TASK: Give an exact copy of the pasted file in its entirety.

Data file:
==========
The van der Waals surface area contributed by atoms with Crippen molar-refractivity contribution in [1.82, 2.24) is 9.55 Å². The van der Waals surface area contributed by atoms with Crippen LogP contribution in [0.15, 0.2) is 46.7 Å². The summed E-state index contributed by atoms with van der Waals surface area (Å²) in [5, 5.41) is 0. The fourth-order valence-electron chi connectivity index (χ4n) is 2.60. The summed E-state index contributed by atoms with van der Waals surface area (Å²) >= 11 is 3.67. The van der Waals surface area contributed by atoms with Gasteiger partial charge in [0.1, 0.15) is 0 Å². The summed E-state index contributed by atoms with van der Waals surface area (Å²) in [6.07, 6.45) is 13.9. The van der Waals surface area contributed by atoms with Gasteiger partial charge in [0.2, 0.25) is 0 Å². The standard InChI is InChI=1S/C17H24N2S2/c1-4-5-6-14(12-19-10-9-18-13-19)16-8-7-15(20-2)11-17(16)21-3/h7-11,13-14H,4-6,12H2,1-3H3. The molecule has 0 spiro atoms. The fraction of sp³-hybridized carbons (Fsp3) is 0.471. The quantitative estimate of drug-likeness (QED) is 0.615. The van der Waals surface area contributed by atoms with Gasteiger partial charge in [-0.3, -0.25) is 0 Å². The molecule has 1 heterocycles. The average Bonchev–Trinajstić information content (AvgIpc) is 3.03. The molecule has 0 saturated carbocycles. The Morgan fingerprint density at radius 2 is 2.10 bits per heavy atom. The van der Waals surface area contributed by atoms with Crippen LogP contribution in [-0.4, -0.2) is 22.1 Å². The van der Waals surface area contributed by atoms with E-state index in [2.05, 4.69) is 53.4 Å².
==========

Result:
The van der Waals surface area contributed by atoms with Crippen molar-refractivity contribution in [1.82, 2.24) is 9.55 Å². The van der Waals surface area contributed by atoms with Crippen LogP contribution in [0.15, 0.2) is 46.7 Å². The summed E-state index contributed by atoms with van der Waals surface area (Å²) in [5, 5.41) is 0. The fourth-order valence-electron chi connectivity index (χ4n) is 2.60. The summed E-state index contributed by atoms with van der Waals surface area (Å²) >= 11 is 3.67. The van der Waals surface area contributed by atoms with Gasteiger partial charge in [0.1, 0.15) is 0 Å². The summed E-state index contributed by atoms with van der Waals surface area (Å²) in [6.07, 6.45) is 13.9. The van der Waals surface area contributed by atoms with Gasteiger partial charge in [0.2, 0.25) is 0 Å². The standard InChI is InChI=1S/C17H24N2S2/c1-4-5-6-14(12-19-10-9-18-13-19)16-8-7-15(20-2)11-17(16)21-3/h7-11,13-14H,4-6,12H2,1-3H3. The molecule has 0 spiro atoms. The fraction of sp³-hybridized carbons (Fsp3) is 0.471. The quantitative estimate of drug-likeness (QED) is 0.615. The van der Waals surface area contributed by atoms with Gasteiger partial charge in [-0.3, -0.25) is 0 Å². The molecule has 1 heterocycles. The average Bonchev–Trinajstić information content (AvgIpc) is 3.03. The molecule has 0 saturated carbocycles. The Morgan fingerprint density at radius 2 is 2.10 bits per heavy atom. The van der Waals surface area contributed by atoms with Crippen LogP contribution in [-0.4, -0.2) is 22.1 Å². The van der Waals surface area contributed by atoms with E-state index in [2.05, 4.69) is 53.4 Å².